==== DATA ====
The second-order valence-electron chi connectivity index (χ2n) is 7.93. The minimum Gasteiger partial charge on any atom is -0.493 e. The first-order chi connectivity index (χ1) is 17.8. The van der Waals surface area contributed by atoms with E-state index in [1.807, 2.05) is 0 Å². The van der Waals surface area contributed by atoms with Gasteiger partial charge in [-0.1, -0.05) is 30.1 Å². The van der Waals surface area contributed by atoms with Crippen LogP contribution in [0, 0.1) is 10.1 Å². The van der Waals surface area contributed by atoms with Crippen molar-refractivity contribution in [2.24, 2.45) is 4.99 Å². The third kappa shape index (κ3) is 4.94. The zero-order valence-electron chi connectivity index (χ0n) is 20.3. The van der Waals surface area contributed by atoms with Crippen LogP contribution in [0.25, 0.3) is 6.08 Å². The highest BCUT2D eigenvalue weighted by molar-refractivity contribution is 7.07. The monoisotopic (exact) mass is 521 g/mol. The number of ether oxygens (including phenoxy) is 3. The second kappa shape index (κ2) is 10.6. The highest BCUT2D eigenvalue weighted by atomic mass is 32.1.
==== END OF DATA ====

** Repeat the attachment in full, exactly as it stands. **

The second-order valence-electron chi connectivity index (χ2n) is 7.93. The minimum Gasteiger partial charge on any atom is -0.493 e. The first-order chi connectivity index (χ1) is 17.8. The van der Waals surface area contributed by atoms with E-state index in [1.807, 2.05) is 0 Å². The van der Waals surface area contributed by atoms with Gasteiger partial charge in [-0.1, -0.05) is 30.1 Å². The van der Waals surface area contributed by atoms with Crippen LogP contribution in [0, 0.1) is 10.1 Å². The van der Waals surface area contributed by atoms with Crippen molar-refractivity contribution in [2.24, 2.45) is 4.99 Å². The third kappa shape index (κ3) is 4.94. The zero-order valence-electron chi connectivity index (χ0n) is 20.3. The van der Waals surface area contributed by atoms with Crippen LogP contribution in [0.25, 0.3) is 6.08 Å². The highest BCUT2D eigenvalue weighted by molar-refractivity contribution is 7.07. The monoisotopic (exact) mass is 521 g/mol. The number of ether oxygens (including phenoxy) is 3. The second kappa shape index (κ2) is 10.6. The highest BCUT2D eigenvalue weighted by atomic mass is 32.1.